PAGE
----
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Transatlantic Take

All Show or All Strategy?

July 13, 2018

Sorting through the rubble that the American Rumpelstiltskin has left behind at NATO in Brussels

BERLIN — As the American Rumpelstiltskin has left Brussels, it is time to sort through the rubble that Donald Trump’s descent upon NATO’s headquarters has left behind. However, it is still a mystery what he achieved and what it means that he put the Alliance through a near-death experience.

A military alliance consists of hardware and software. Hardware, that’s tanks, planes, and ships. Software, that’s the trust among the allies that they will come to each other’s defense, thus deterring adversaries. Clearly, Trump came to Brussels ready to damage the software in order to get the United States’ allies to spend more on the hardware.

But did he or will he get this? Certainly, he scared the bejesus out of the allies. He clearly enjoyed their moment of puzzlement that put him in a god-like position: he seemed to be in control of the destiny of others. But then, minutes later in a Trumpian turn of events he destroyed his own creation and ended the moment of absolute power with his bizarreness, his exaggerations, his lack of seriousness, his unscripted and off-hand remarks. Twenty-eight heads of government were already willing to spend 2 percent of GDP on their militaries, though they struggle to get there. They were also willing to swallow Trump’s lectures. But when he upped the ante and not only called for the 2 percent target to be met by the end of this year rather than 2024, but also topped this fantasy by unilaterally declaring a long-term spending goal of 4 percent of GDP, Trump succeeded only in uniting everyone else in opposition to himself, thus undermining his goal of getting more spending commitments. In the end, it is not clear whether he received any new commitments from them at all.

In fact, the hyperbole of the president’s statements during the final press conference contributed to the confusion: Out of the blue, he declared himself to be the victor of Brussels, the man who had singlehandedly transformed NATO in the span of 48 hours. With the stroke of a threat the world was more secure.

While it is not clear that Trump got more hardware, it is clear that he did damage the software of NATO. 

The result of the summit is sobering. While it is not clear that Trump got more hardware, it is clear that he did damage the software of NATO. He left the allies in fear and loathing, and encouraged potential adversaries to think that NATO is a paper tiger with a waning U.S. commitment.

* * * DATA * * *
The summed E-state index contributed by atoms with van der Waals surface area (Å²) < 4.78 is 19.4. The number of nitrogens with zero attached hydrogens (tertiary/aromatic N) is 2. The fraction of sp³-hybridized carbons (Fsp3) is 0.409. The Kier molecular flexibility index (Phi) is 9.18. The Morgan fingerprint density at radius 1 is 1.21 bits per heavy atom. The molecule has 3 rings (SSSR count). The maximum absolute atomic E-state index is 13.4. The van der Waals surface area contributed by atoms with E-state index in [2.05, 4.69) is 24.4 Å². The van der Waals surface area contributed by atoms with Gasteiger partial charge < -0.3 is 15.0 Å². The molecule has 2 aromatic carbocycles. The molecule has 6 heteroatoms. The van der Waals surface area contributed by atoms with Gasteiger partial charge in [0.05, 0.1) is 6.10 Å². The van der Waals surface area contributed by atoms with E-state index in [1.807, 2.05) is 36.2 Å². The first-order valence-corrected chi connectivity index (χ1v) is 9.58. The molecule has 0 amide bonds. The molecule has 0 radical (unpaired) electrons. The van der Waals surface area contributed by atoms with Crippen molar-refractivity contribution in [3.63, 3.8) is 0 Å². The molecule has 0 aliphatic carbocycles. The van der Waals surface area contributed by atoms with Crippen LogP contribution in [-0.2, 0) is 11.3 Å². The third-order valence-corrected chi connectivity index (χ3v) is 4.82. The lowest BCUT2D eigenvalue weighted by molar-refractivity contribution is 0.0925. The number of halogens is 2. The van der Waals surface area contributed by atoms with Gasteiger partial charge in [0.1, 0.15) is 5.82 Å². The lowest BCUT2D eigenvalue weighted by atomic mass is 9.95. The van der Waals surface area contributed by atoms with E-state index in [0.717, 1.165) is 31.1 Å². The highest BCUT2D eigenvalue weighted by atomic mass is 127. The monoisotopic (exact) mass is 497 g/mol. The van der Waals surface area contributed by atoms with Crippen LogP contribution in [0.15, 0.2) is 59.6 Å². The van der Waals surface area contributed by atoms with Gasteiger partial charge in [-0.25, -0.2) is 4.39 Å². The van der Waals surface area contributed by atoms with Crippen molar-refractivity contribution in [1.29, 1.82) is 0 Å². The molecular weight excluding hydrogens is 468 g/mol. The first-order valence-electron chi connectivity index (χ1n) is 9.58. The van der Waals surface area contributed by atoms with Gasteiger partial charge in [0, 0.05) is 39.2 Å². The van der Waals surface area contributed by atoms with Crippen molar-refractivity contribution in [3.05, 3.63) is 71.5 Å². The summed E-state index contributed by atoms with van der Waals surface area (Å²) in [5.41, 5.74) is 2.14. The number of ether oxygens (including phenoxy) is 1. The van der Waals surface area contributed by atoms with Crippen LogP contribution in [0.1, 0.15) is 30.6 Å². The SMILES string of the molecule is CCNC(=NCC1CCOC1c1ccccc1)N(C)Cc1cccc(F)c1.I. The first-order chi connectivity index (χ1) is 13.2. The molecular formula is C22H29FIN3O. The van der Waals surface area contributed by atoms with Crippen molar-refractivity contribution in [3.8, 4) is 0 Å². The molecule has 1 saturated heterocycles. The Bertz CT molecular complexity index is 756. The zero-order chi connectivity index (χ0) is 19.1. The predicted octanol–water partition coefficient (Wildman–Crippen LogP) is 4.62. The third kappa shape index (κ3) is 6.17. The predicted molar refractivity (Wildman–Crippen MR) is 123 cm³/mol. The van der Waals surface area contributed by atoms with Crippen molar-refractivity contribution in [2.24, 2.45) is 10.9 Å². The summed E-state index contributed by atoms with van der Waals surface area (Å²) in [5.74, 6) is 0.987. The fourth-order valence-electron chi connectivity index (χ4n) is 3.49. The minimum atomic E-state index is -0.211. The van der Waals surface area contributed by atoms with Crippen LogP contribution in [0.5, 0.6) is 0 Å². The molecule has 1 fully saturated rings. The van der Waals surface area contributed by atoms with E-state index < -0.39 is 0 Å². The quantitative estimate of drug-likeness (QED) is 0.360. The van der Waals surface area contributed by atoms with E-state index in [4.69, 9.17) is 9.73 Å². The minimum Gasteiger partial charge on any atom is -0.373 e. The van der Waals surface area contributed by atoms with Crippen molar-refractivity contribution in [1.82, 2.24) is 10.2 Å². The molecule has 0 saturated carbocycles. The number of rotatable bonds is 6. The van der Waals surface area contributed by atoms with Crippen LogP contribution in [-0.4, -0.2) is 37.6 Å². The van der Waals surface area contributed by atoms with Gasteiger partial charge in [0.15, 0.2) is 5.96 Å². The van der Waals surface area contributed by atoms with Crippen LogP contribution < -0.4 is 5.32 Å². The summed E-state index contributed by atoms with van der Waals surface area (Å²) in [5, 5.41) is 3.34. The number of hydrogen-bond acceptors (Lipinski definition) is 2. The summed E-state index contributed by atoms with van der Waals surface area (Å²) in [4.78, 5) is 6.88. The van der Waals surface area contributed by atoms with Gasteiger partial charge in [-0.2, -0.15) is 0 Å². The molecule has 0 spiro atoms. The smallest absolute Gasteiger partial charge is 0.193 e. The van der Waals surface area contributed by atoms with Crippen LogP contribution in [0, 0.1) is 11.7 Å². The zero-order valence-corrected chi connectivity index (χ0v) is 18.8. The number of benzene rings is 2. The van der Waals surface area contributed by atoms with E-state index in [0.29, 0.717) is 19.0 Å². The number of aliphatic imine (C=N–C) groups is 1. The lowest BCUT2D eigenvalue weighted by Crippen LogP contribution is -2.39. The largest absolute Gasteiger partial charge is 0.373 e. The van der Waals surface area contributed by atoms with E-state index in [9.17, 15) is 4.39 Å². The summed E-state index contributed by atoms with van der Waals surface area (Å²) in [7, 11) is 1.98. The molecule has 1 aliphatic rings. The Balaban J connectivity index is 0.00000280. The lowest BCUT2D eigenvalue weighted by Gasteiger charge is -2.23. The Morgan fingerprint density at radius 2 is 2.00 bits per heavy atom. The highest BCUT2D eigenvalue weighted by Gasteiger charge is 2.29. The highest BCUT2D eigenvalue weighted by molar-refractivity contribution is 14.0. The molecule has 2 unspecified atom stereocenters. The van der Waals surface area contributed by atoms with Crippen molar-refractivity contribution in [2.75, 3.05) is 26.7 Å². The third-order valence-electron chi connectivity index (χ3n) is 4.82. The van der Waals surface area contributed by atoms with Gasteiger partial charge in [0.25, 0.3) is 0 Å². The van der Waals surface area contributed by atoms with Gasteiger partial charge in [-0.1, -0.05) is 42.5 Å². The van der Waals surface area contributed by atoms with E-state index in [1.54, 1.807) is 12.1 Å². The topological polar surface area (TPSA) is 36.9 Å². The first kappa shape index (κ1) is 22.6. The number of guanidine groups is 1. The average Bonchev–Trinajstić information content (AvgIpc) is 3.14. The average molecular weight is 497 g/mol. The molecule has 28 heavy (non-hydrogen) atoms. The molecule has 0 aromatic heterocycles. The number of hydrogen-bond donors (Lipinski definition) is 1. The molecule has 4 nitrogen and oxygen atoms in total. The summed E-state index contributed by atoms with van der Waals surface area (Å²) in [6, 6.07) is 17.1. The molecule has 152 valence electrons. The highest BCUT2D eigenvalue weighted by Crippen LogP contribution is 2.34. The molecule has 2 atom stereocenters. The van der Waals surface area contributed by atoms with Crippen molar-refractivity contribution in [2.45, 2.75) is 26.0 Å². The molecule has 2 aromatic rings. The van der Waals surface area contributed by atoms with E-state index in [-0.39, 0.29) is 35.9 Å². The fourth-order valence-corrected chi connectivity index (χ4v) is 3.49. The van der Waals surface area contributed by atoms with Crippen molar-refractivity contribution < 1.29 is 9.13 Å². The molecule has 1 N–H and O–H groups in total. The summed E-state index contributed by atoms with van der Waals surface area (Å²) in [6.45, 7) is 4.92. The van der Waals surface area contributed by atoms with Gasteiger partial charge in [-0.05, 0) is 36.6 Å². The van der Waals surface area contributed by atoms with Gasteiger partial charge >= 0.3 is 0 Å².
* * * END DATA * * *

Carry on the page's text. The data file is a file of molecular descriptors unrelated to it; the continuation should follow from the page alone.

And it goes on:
So, how to make sense of it all? There are two theories out there:

The first theory — let’s call it the psycho-drama theory — declares the theatrics of Brussels to be a typical Trump stunt. The narcissist steps onto the stage and makes a summit meeting all about himself. With his penchant for flattery he holds court. He demands and enjoys followership. He tells others what to do and when to do it. He attacks them. He assembles and distorts the facts to fit his purpose. And his purpose is to fulfill the desires of his own ego and, in the end, to be able to declare victory.

According to this school of thought only short-term considerations drive Trump’s behavior. There is no rhyme or reason behind it, much less a strategy. And if there is a goal behind these actions then it is as part of his permanent electoral campaign. His base needs to be shown that there are villains out there who are after the United States’ money while exploiting its deep-seated goodness.

Because adherents of this theory believe that Trump’s behavior is about character, not strategy, they suggest to just live with it and largely ignore the president for all practical policy purposes. Just carry on, their mantra is.

The adherents of the second theory — let’s call it the go-it-alone-theory — do not dispute that character traits and electoral tactics play a role, but they note that Trump has more of a strategy than he is often given credit for. They do not want to discount his remark at the summit as an empty threat that the United States could “do its own thing” if he does not get his way.

Donald Trump has long been convinced that the U.S.alliance system no longer serves its national interest. In an interview with Playboy Magazine 28 years ago, he claimed that the United States was “defending wealthy nations for nothing,” nations that “laugh at our stupidity.” His views have not changed and he now wants to dismantle the system because he does not see it as a force multiplier for his country, but as a drain on national resources. Trump is out there to destroy the institutions and commitments that make up the liberal international order which has emerged since World War II. In his view, the United States should not have allies, but fans, followers, and sycophants who do what it wants as long as it wants it. Such client states should support the United States in its struggles with other great powers.

According to this theory, this week’s drama saw Trump’s first attempt to turn allies into client states by threatening and humiliating them. He did not succeed — yet. And he may not succeed as long as the U.S. foreign policy establishment, including the Senate, continues to forcefully oppose him.

According to this theory, NATO’s Brussels Summit will not have had the happy ending Trump claimed and the other leaders pretended to believe out of relief it was not worse after all. It will have been part of the gradual emergence of the United States as a go-it-alone superpower.

Likely, it will not take too long to find out which assumptions are correct.

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